Modern-day egg production is an ethical irony. Eggs have the potential to be one of the most ethically acceptable forms of food production in which humans could be involved, but instead, it is arguably the most human-biased of all food-animal industries. It is easy to imagine a scenario in which small groups of hens co-exist with humans in a symbiotic relationship that is almost devoid of negative ethical concerns. Hens will spontaneously produce eggs on a regular basis with little human intervention. These eggs could be gathered with minimal influence on the hens that laid them, and no loss of life because the eggs are unfertilised. The human caretakers could provide supplementary food and appropriate housing for the hens, and the hens in return could provide food for the humans in a way that involves no obvious welfare concern. But, this is an idyllic concept; it would be impossible to meet the present demand for eggs by producing them in this way.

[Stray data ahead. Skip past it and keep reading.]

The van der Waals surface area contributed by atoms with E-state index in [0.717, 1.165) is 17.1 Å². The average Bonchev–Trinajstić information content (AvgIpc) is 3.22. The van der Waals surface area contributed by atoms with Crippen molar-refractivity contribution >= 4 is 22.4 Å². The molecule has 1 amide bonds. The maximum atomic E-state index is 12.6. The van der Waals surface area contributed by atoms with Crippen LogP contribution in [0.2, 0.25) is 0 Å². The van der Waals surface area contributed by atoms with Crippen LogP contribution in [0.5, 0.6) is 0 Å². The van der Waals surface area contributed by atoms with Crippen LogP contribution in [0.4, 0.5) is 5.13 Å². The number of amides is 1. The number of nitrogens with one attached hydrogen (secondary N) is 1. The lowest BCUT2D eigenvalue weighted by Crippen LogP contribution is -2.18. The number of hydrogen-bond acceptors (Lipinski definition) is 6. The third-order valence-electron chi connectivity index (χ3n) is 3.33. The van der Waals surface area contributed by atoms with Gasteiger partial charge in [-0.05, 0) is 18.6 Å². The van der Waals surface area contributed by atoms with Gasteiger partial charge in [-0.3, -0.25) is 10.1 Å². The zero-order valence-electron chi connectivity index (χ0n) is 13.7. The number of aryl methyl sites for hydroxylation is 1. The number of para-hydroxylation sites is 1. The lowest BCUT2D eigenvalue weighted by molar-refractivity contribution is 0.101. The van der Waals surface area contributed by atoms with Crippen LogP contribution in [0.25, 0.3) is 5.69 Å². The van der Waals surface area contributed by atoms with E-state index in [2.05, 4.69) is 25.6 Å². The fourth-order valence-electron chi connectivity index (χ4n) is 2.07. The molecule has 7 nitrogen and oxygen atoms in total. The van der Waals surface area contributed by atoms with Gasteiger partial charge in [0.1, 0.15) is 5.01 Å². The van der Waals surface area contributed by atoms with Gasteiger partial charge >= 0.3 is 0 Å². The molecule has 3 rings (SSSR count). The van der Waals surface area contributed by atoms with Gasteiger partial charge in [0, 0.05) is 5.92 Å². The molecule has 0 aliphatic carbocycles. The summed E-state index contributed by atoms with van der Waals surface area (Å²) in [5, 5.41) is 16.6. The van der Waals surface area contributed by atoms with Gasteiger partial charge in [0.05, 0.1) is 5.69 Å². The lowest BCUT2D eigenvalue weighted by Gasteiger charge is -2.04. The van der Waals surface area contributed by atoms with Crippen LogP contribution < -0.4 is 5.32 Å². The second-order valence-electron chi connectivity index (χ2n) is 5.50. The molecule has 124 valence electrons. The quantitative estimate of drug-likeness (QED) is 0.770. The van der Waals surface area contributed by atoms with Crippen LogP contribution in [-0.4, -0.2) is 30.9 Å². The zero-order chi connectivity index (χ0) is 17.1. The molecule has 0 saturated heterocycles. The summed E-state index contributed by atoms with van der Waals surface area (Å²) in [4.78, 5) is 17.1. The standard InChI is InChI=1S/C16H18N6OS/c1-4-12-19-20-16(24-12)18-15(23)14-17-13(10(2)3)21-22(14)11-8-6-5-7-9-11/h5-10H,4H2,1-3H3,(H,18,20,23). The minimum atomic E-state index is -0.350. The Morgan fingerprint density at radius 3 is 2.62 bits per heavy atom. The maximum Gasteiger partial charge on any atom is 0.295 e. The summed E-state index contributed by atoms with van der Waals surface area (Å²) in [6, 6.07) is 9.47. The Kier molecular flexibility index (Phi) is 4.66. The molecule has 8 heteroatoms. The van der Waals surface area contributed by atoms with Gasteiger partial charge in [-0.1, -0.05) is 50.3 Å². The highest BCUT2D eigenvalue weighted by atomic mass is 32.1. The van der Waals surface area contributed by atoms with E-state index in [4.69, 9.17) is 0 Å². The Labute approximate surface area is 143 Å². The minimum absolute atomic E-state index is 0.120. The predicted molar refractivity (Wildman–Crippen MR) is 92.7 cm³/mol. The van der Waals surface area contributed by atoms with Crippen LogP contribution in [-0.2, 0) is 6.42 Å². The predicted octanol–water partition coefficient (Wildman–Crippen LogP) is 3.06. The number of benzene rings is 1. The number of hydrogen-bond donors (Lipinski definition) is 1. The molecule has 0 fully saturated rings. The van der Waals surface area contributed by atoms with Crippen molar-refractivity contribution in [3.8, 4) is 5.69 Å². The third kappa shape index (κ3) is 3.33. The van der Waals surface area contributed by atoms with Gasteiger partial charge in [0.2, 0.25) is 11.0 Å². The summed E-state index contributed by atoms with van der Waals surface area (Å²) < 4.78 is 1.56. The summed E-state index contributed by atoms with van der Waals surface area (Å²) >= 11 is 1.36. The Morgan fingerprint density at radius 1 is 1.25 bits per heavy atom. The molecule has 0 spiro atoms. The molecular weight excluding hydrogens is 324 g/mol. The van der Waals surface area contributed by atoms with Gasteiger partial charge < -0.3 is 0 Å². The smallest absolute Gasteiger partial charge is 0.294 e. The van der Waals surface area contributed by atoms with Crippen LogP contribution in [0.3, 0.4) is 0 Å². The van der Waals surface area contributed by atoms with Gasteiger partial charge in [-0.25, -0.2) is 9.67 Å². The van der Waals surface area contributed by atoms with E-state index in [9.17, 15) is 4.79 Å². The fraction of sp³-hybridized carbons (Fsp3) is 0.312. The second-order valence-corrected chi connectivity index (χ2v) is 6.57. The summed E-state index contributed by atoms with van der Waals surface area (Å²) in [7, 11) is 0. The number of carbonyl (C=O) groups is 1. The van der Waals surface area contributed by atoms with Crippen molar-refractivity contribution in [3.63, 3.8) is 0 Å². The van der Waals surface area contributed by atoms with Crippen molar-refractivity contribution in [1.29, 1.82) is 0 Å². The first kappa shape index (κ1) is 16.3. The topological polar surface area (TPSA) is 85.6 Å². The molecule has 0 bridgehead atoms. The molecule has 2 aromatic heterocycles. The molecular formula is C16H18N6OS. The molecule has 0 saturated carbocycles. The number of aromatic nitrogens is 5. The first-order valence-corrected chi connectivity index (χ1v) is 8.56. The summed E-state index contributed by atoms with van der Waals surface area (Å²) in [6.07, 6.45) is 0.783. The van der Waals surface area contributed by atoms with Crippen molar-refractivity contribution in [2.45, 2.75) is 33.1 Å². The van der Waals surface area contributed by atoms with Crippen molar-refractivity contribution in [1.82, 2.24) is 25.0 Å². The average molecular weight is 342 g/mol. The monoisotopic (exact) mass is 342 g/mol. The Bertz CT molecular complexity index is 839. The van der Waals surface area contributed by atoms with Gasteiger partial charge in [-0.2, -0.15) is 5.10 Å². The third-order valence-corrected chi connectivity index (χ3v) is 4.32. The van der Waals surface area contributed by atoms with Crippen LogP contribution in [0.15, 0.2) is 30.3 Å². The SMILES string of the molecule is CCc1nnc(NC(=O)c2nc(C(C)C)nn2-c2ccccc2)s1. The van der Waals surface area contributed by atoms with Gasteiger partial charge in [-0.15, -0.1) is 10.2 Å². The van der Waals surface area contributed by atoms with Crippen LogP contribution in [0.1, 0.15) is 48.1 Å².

|Translated title of the contribution||The Welfare and Ethical Assessment of Housing for Egg Production|
|Title of host publication||The Welfare of Domestic Fowl and Other Captive Birds|
|Editors||I.J.H. Duncan, P. Hawkins|
|Number of pages||12|
|Publication status||Published - 2010|